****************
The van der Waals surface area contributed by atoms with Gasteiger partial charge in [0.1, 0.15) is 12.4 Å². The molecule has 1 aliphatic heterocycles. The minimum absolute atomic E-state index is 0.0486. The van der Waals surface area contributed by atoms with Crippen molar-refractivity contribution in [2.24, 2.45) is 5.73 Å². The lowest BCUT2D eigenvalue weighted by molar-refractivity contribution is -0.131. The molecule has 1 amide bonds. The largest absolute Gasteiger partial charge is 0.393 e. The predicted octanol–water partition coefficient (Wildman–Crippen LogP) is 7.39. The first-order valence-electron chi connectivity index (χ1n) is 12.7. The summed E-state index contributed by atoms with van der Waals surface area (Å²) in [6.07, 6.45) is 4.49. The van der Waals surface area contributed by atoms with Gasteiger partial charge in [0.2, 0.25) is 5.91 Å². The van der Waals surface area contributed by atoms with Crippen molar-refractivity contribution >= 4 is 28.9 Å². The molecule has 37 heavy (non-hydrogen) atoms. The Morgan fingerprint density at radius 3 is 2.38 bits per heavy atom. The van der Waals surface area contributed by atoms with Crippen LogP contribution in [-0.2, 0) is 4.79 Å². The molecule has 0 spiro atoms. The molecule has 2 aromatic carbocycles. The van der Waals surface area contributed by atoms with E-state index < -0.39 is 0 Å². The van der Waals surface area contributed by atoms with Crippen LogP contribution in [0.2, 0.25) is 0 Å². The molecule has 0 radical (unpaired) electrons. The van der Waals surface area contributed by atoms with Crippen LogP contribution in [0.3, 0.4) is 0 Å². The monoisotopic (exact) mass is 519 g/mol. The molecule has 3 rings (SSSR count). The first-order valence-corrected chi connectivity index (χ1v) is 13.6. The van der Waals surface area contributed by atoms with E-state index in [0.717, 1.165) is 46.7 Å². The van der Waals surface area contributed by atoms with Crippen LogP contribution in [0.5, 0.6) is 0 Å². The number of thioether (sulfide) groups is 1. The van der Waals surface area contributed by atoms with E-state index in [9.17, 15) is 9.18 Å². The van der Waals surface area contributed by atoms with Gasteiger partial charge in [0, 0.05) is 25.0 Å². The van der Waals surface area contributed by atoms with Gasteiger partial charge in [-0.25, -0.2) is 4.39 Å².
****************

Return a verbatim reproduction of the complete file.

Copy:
The van der Waals surface area contributed by atoms with Gasteiger partial charge in [0.1, 0.15) is 12.4 Å². The molecule has 1 aliphatic heterocycles. The minimum absolute atomic E-state index is 0.0486. The van der Waals surface area contributed by atoms with Crippen molar-refractivity contribution in [2.24, 2.45) is 5.73 Å². The lowest BCUT2D eigenvalue weighted by molar-refractivity contribution is -0.131. The molecule has 1 amide bonds. The largest absolute Gasteiger partial charge is 0.393 e. The predicted octanol–water partition coefficient (Wildman–Crippen LogP) is 7.39. The first-order valence-electron chi connectivity index (χ1n) is 12.7. The summed E-state index contributed by atoms with van der Waals surface area (Å²) in [6.07, 6.45) is 4.49. The van der Waals surface area contributed by atoms with Gasteiger partial charge in [0.2, 0.25) is 5.91 Å². The van der Waals surface area contributed by atoms with Crippen molar-refractivity contribution >= 4 is 28.9 Å². The molecule has 37 heavy (non-hydrogen) atoms. The Morgan fingerprint density at radius 3 is 2.38 bits per heavy atom. The van der Waals surface area contributed by atoms with Crippen LogP contribution in [-0.2, 0) is 4.79 Å². The molecule has 0 spiro atoms. The molecule has 2 aromatic carbocycles. The van der Waals surface area contributed by atoms with E-state index < -0.39 is 0 Å². The van der Waals surface area contributed by atoms with Crippen LogP contribution in [0.2, 0.25) is 0 Å². The molecule has 0 radical (unpaired) electrons. The van der Waals surface area contributed by atoms with Crippen LogP contribution in [0.3, 0.4) is 0 Å². The monoisotopic (exact) mass is 519 g/mol. The molecule has 3 rings (SSSR count). The first-order valence-corrected chi connectivity index (χ1v) is 13.6. The van der Waals surface area contributed by atoms with E-state index in [0.717, 1.165) is 46.7 Å². The van der Waals surface area contributed by atoms with Crippen LogP contribution in [0.5, 0.6) is 0 Å². The number of thioether (sulfide) groups is 1. The van der Waals surface area contributed by atoms with E-state index in [9.17, 15) is 9.18 Å². The van der Waals surface area contributed by atoms with Gasteiger partial charge in [0, 0.05) is 25.0 Å². The van der Waals surface area contributed by atoms with Gasteiger partial charge in [-0.25, -0.2) is 4.39 Å².